Managed code vs JavaScript client object model sharepoint 2010

When using the various client object models, be aware that there are some small differences, especially between the managed code and JavaScript implementations.

Absolute and Relative URLs

JavaScript you have to provide a server-relative URL:

[JavaScript or ECMAScript]
var clientContext = new SP.ClientContext("/mySiteCollection/mySite");

When working with the managed object models for Windows or Silverlight applications, you need to use either an absolute URL or an object of type System.Uri:

ClientContext clientContext = new ClientContext("http://SPservername");

ClientContext clientContext = new ClientContext("http://SPservername)

Different Data Types

Keep in mind that between the managed object model and the JavaScript object model, there are some differences regarding the data types. Most of the data types behave similarly to each other, but there are some language-specific particularities, like the NaN (Not a Number) value in JavaScript, which has no equivalent in managed code. On the other hand, complex list objects like StringCollection in managed code do not exist on the JavaScript side and therefore are implemented as normal arrays—in our example, as string[]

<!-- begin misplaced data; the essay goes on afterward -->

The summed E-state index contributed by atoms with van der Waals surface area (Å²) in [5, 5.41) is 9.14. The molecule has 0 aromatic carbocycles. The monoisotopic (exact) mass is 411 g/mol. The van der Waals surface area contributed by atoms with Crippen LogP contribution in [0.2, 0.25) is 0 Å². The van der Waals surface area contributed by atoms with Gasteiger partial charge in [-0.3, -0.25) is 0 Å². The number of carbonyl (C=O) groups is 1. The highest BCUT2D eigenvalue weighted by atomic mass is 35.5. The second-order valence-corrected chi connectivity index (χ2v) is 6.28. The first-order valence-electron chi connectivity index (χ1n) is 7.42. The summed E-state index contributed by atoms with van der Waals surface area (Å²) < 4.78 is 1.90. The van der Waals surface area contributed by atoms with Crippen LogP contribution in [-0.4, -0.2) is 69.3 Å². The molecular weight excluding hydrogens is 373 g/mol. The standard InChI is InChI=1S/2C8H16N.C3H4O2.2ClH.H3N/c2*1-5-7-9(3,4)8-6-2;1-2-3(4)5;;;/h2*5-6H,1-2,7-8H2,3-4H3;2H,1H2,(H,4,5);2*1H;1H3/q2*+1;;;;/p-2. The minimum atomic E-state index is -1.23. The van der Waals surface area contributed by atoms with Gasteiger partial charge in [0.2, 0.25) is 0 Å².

Authentication Mode

When using JavaScript you do not need to worry about authentication because the page that runs your JavaScript is already authenticated either by Windows Authentication or Forms Authentication. If you are using the managed object models and you want to use Forms Authentication instead of Windows Authentication, use code like this:

clientContext.FormsAuthenticationLoginInfo = new FormsAuthenticationLoginInfo("user","password");

Using the Digest Web Control

Before you can use the JavaScript object model on a page, you have to ensure that the page contains the FormDigest web control. This web control inserts a security validation token within the form of an ASPX page. When making a call to the server—for example, to retrieve data—this token will also be included and validated by the server. A security token is specific to a user, site, and time period—thus, it expires after a configurable time interval.

Using the FormDigest to validate requests prevents attacks wherein a user is tricked into posting data to the server.


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